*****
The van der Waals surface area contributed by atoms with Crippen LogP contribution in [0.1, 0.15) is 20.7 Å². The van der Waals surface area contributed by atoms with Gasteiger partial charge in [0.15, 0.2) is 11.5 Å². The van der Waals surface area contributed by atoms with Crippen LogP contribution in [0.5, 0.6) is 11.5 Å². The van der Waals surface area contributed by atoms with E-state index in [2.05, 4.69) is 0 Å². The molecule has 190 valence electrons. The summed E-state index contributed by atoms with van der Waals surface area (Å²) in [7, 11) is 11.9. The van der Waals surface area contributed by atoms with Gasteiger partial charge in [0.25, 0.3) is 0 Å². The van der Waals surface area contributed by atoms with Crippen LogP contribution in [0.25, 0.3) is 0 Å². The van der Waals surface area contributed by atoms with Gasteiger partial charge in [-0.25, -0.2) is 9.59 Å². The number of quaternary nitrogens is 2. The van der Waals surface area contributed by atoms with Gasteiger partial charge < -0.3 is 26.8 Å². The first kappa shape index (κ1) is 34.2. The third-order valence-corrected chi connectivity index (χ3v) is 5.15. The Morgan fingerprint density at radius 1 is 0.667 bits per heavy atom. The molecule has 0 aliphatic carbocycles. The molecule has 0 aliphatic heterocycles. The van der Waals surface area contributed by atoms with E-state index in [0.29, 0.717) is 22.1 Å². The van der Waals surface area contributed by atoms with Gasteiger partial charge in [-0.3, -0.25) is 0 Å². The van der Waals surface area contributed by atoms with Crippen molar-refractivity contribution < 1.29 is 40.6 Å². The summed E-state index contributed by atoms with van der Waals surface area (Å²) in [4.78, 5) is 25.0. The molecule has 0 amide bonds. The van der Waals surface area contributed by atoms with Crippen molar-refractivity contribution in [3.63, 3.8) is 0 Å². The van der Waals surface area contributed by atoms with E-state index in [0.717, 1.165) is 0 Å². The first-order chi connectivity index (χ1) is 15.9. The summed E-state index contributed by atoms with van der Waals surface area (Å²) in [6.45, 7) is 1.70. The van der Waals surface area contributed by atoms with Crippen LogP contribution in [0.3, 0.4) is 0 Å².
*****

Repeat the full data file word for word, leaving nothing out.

The van der Waals surface area contributed by atoms with Crippen LogP contribution in [0.1, 0.15) is 20.7 Å². The van der Waals surface area contributed by atoms with Gasteiger partial charge in [0.15, 0.2) is 11.5 Å². The van der Waals surface area contributed by atoms with Crippen LogP contribution in [0.5, 0.6) is 11.5 Å². The van der Waals surface area contributed by atoms with E-state index in [2.05, 4.69) is 0 Å². The molecule has 190 valence electrons. The summed E-state index contributed by atoms with van der Waals surface area (Å²) in [7, 11) is 11.9. The van der Waals surface area contributed by atoms with Gasteiger partial charge in [0.25, 0.3) is 0 Å². The van der Waals surface area contributed by atoms with Crippen LogP contribution in [0.25, 0.3) is 0 Å². The van der Waals surface area contributed by atoms with Gasteiger partial charge in [-0.25, -0.2) is 9.59 Å². The number of quaternary nitrogens is 2. The van der Waals surface area contributed by atoms with Gasteiger partial charge < -0.3 is 26.8 Å². The first kappa shape index (κ1) is 34.2. The third-order valence-corrected chi connectivity index (χ3v) is 5.15. The Morgan fingerprint density at radius 1 is 0.667 bits per heavy atom. The molecule has 0 aliphatic carbocycles. The molecule has 0 aliphatic heterocycles. The van der Waals surface area contributed by atoms with E-state index in [0.29, 0.717) is 22.1 Å². The van der Waals surface area contributed by atoms with Gasteiger partial charge in [-0.3, -0.25) is 0 Å². The van der Waals surface area contributed by atoms with Crippen molar-refractivity contribution < 1.29 is 40.6 Å². The summed E-state index contributed by atoms with van der Waals surface area (Å²) in [4.78, 5) is 25.0. The molecule has 0 amide bonds. The van der Waals surface area contributed by atoms with Crippen molar-refractivity contribution in [3.63, 3.8) is 0 Å². The van der Waals surface area contributed by atoms with E-state index in [0.717, 1.165) is 0 Å². The first-order chi connectivity index (χ1) is 15.9. The summed E-state index contributed by atoms with van der Waals surface area (Å²) in [6.45, 7) is 1.70. The van der Waals surface area contributed by atoms with Crippen LogP contribution in [0.3, 0.4) is 0 Å².